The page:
FCC Chairman: Broadband Rules Could Cover Wireless Networks – Wall Street Journal (blog)

FCC Chairman Tom Wheeler
European Pressphoto Agency

Wireless carriers could soon be subject to new rules on how they handle content on their networks, Federal Communications Commission Chairman Tom Wheeler suggested Tuesday.

The FCC is currently considering new rules for how broadband providers must treat traffic traveling over their networks. Speaking at CTIA Shows, a wireless-industry convention in Las Vegas, Wheeler said his agency is seriously considering whether to apply the rules to wireless networks.

Wheeler’s proposal as it stands would ban broadband providers from blocking or slowing down individual websites, but open the door for them to cut deals with content companies for special access to consumers, like faster lanes. The proposal has spawned a severe backlash from advocates of net neutrality, the principle that all Internet traffic should be treated equally. Net neutrality proponents have flooded the FCC with more than 1.2 million comments this summer, most of them calling for the FCC to ban special deals like fast lanes.

The FCC tentatively concluded this spring that the new rules shouldn’t cover wireless networks, similar to 2010 rules that were tossed out in federal court after a challenge by Verizon. However, Wheeler noted that many comments have since disagreed with this conclusion, including those issued by large technology companies like Microsoft, as consumers increasingly rely on smartphones, tablets and mobile devices to get online.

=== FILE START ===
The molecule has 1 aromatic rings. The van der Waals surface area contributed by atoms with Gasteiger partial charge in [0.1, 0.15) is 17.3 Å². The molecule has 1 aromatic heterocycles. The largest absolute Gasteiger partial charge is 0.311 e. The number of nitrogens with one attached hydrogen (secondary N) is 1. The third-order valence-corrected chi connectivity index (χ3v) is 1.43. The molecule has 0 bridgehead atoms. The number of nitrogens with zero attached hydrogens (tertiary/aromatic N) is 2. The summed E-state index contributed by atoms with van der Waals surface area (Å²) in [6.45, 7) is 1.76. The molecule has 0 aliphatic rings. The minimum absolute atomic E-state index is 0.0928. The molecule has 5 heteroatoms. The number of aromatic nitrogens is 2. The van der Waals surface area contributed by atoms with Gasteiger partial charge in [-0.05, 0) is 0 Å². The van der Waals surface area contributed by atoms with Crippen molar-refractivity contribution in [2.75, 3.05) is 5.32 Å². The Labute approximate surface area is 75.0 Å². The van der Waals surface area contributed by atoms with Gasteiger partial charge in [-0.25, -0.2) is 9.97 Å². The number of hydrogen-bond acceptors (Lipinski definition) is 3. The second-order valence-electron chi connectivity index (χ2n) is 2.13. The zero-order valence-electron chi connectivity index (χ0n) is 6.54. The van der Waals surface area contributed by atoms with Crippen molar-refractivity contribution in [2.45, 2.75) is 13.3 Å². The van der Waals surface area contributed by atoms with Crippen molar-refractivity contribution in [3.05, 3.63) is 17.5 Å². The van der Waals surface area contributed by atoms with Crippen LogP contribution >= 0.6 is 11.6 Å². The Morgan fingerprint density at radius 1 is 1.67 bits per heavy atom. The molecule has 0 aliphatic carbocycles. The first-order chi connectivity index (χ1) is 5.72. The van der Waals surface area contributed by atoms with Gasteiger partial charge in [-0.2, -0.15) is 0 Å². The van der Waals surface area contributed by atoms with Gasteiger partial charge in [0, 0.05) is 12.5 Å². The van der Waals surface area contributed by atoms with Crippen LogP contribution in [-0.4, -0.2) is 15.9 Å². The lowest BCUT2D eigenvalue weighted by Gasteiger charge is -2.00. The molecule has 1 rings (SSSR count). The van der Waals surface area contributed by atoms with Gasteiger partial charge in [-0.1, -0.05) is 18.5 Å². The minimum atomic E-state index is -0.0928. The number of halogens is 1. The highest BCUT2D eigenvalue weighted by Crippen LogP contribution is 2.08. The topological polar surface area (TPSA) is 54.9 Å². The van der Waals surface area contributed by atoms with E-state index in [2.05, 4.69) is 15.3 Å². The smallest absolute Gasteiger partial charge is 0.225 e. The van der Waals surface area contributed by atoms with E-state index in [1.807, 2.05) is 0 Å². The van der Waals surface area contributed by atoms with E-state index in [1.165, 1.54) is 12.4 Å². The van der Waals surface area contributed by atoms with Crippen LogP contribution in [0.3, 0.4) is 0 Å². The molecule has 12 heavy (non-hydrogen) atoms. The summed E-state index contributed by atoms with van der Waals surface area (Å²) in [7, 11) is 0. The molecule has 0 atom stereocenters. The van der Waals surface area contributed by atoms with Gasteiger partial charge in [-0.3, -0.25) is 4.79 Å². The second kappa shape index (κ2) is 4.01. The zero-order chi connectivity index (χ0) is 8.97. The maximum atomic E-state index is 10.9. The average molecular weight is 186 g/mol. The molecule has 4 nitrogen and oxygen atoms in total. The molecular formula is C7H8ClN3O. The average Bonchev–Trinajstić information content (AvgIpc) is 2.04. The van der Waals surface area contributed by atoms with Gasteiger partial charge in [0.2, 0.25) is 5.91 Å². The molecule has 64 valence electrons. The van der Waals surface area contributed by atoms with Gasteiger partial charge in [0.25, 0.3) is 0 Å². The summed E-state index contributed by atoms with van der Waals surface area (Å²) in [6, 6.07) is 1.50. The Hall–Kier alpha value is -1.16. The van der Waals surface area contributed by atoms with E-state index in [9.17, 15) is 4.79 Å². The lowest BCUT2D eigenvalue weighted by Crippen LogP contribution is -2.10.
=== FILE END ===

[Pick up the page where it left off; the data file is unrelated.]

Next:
“Microsoft, for instance, told the commission that because we live in what they called a ‘mobile first’ world, ‘There is no question that mobile broadband access services must be subject to the same legal framework as fixed broadband access services,’” Wheeler said, according to his prepared remarks.

Wheeler said the FCC has “specifically recognized that there have been significant changes in the mobile marketplace since 2010,” such as the spike in mobile data use and the deployment of faster, next-generation wireless networks. He said thousands of consumers have urged the agency to ensure that any new rules apply to wireless carriers.

“One of the constant themes on the record is how consumers increasingly rely on mobile broadband as an important pathway to access the Internet,” Wheeler said. “The basic issue that is raised is whether the old assumptions upon which the 2010 rules were based match new realities.”

Wheeler also voiced concern about wireless carriers throttling or slowing down the connections of heavy data users, even those that have paid for unlimited data plans.

“We are very concerned about the possibility that some customers are being singled out for disparate treatment even though they have paid for the capacity that is being throttled,” Wheeler said.

“And we are equally concerned that customers may have been led to purchase devices relying on the promise of unlimited usage only to discover, after the device purchase, that they are subject to throttling.”


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